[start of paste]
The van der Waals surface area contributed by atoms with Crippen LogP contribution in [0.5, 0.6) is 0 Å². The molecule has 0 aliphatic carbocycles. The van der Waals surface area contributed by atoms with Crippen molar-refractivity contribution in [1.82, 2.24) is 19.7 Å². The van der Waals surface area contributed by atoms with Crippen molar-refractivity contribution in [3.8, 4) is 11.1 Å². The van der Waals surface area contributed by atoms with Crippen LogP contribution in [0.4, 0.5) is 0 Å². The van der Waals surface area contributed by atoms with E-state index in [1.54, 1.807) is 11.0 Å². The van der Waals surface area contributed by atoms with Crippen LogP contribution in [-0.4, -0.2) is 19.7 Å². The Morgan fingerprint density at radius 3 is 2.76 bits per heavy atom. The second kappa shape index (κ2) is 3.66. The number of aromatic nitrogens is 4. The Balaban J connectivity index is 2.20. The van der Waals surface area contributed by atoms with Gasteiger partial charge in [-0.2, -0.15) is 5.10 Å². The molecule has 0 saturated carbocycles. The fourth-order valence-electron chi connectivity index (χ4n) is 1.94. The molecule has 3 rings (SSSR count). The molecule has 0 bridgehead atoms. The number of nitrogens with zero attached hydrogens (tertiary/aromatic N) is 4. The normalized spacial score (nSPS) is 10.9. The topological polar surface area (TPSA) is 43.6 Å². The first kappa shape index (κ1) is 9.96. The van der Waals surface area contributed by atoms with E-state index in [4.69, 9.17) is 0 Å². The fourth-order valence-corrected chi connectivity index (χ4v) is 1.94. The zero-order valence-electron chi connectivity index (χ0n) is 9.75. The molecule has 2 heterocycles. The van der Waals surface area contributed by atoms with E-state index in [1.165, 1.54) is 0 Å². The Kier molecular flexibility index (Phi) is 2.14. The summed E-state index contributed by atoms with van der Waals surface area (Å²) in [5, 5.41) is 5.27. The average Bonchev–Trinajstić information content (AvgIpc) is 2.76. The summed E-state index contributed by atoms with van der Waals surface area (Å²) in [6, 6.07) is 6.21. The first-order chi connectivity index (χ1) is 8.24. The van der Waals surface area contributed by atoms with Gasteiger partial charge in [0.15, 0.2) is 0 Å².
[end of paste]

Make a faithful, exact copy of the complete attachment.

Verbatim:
The van der Waals surface area contributed by atoms with Crippen LogP contribution in [0.5, 0.6) is 0 Å². The molecule has 0 aliphatic carbocycles. The van der Waals surface area contributed by atoms with Crippen molar-refractivity contribution in [1.82, 2.24) is 19.7 Å². The van der Waals surface area contributed by atoms with Crippen molar-refractivity contribution in [3.8, 4) is 11.1 Å². The van der Waals surface area contributed by atoms with Crippen LogP contribution in [0.4, 0.5) is 0 Å². The van der Waals surface area contributed by atoms with E-state index in [1.54, 1.807) is 11.0 Å². The van der Waals surface area contributed by atoms with Crippen LogP contribution in [-0.4, -0.2) is 19.7 Å². The Morgan fingerprint density at radius 3 is 2.76 bits per heavy atom. The second kappa shape index (κ2) is 3.66. The number of aromatic nitrogens is 4. The Balaban J connectivity index is 2.20. The van der Waals surface area contributed by atoms with Gasteiger partial charge in [-0.2, -0.15) is 5.10 Å². The molecule has 0 saturated carbocycles. The fourth-order valence-electron chi connectivity index (χ4n) is 1.94. The molecule has 3 rings (SSSR count). The molecule has 0 bridgehead atoms. The number of nitrogens with zero attached hydrogens (tertiary/aromatic N) is 4. The normalized spacial score (nSPS) is 10.9. The topological polar surface area (TPSA) is 43.6 Å². The first kappa shape index (κ1) is 9.96. The van der Waals surface area contributed by atoms with E-state index in [4.69, 9.17) is 0 Å². The fourth-order valence-corrected chi connectivity index (χ4v) is 1.94. The zero-order valence-electron chi connectivity index (χ0n) is 9.75. The molecule has 2 heterocycles. The van der Waals surface area contributed by atoms with E-state index in [1.165, 1.54) is 0 Å². The Kier molecular flexibility index (Phi) is 2.14. The summed E-state index contributed by atoms with van der Waals surface area (Å²) in [5, 5.41) is 5.27. The average Bonchev–Trinajstić information content (AvgIpc) is 2.76. The summed E-state index contributed by atoms with van der Waals surface area (Å²) in [6, 6.07) is 6.21. The first-order chi connectivity index (χ1) is 8.24. The van der Waals surface area contributed by atoms with Gasteiger partial charge in [0.15, 0.2) is 0 Å².